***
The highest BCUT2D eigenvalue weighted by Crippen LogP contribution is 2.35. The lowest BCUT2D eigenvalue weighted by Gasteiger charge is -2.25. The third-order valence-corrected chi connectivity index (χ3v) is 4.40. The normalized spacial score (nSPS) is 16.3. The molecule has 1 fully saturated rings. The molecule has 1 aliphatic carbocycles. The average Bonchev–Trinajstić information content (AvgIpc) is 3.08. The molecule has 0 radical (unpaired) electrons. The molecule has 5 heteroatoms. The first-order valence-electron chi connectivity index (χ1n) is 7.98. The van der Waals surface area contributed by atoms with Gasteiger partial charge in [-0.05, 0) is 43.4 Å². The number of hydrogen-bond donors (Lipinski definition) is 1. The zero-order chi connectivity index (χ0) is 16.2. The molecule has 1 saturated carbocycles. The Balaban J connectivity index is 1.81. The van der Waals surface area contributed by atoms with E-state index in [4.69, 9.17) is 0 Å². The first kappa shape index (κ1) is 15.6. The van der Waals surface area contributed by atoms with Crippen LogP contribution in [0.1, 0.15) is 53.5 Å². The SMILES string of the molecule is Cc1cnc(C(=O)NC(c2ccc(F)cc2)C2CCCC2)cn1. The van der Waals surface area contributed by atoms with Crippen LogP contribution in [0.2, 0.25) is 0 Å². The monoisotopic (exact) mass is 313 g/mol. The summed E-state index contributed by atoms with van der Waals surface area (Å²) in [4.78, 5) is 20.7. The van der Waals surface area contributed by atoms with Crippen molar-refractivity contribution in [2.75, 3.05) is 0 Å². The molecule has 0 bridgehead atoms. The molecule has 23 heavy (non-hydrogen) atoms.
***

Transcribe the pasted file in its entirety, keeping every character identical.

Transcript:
The highest BCUT2D eigenvalue weighted by Crippen LogP contribution is 2.35. The lowest BCUT2D eigenvalue weighted by Gasteiger charge is -2.25. The third-order valence-corrected chi connectivity index (χ3v) is 4.40. The normalized spacial score (nSPS) is 16.3. The molecule has 1 fully saturated rings. The molecule has 1 aliphatic carbocycles. The average Bonchev–Trinajstić information content (AvgIpc) is 3.08. The molecule has 0 radical (unpaired) electrons. The molecule has 5 heteroatoms. The first-order valence-electron chi connectivity index (χ1n) is 7.98. The van der Waals surface area contributed by atoms with Gasteiger partial charge in [-0.05, 0) is 43.4 Å². The number of hydrogen-bond donors (Lipinski definition) is 1. The zero-order chi connectivity index (χ0) is 16.2. The molecule has 1 saturated carbocycles. The Balaban J connectivity index is 1.81. The van der Waals surface area contributed by atoms with E-state index in [4.69, 9.17) is 0 Å². The first kappa shape index (κ1) is 15.6. The van der Waals surface area contributed by atoms with Crippen LogP contribution in [0.1, 0.15) is 53.5 Å². The SMILES string of the molecule is Cc1cnc(C(=O)NC(c2ccc(F)cc2)C2CCCC2)cn1. The van der Waals surface area contributed by atoms with Crippen LogP contribution in [0.2, 0.25) is 0 Å². The monoisotopic (exact) mass is 313 g/mol. The summed E-state index contributed by atoms with van der Waals surface area (Å²) in [4.78, 5) is 20.7. The van der Waals surface area contributed by atoms with Crippen molar-refractivity contribution in [2.75, 3.05) is 0 Å². The molecule has 0 bridgehead atoms. The molecule has 23 heavy (non-hydrogen) atoms.